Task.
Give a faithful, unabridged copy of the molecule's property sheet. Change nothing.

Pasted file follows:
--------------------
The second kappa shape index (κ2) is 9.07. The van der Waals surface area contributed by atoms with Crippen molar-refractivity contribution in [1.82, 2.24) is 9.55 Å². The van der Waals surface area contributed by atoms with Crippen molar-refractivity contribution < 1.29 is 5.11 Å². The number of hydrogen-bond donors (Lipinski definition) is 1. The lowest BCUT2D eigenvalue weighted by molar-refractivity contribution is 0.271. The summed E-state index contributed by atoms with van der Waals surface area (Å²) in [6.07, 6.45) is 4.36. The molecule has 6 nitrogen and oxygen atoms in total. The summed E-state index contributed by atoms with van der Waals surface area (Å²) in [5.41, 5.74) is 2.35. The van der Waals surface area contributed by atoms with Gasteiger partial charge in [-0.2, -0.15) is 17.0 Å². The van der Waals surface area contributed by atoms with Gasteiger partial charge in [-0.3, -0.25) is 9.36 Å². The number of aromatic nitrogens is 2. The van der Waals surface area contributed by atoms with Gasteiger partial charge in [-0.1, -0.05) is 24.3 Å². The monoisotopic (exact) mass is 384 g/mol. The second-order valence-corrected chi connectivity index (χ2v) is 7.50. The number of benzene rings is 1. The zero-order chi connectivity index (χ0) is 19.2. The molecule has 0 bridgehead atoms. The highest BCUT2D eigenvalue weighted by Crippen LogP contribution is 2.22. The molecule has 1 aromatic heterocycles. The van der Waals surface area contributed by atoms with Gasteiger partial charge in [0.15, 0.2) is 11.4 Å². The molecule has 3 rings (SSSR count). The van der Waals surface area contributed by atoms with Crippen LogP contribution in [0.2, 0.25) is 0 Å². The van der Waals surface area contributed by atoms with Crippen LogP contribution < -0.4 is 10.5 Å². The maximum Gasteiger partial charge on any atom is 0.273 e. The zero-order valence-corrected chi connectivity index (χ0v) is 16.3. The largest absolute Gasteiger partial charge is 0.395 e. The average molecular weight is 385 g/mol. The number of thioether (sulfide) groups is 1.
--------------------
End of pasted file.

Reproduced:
The second kappa shape index (κ2) is 9.07. The van der Waals surface area contributed by atoms with Crippen molar-refractivity contribution in [1.82, 2.24) is 9.55 Å². The van der Waals surface area contributed by atoms with Crippen molar-refractivity contribution < 1.29 is 5.11 Å². The number of hydrogen-bond donors (Lipinski definition) is 1. The lowest BCUT2D eigenvalue weighted by molar-refractivity contribution is 0.271. The summed E-state index contributed by atoms with van der Waals surface area (Å²) in [6.07, 6.45) is 4.36. The molecule has 6 nitrogen and oxygen atoms in total. The summed E-state index contributed by atoms with van der Waals surface area (Å²) in [5.41, 5.74) is 2.35. The van der Waals surface area contributed by atoms with Gasteiger partial charge in [-0.2, -0.15) is 17.0 Å². The van der Waals surface area contributed by atoms with Gasteiger partial charge in [-0.3, -0.25) is 9.36 Å². The number of aromatic nitrogens is 2. The van der Waals surface area contributed by atoms with Gasteiger partial charge in [-0.1, -0.05) is 24.3 Å². The monoisotopic (exact) mass is 384 g/mol. The second-order valence-corrected chi connectivity index (χ2v) is 7.50. The number of benzene rings is 1. The zero-order chi connectivity index (χ0) is 19.2. The molecule has 0 bridgehead atoms. The highest BCUT2D eigenvalue weighted by Crippen LogP contribution is 2.22. The molecule has 1 aromatic heterocycles. The van der Waals surface area contributed by atoms with Gasteiger partial charge in [0.15, 0.2) is 11.4 Å². The molecule has 3 rings (SSSR count). The van der Waals surface area contributed by atoms with Crippen LogP contribution in [0.2, 0.25) is 0 Å². The van der Waals surface area contributed by atoms with Crippen LogP contribution < -0.4 is 10.5 Å². The maximum Gasteiger partial charge on any atom is 0.273 e. The zero-order valence-corrected chi connectivity index (χ0v) is 16.3. The largest absolute Gasteiger partial charge is 0.395 e. The average molecular weight is 385 g/mol. The number of thioether (sulfide) groups is 1.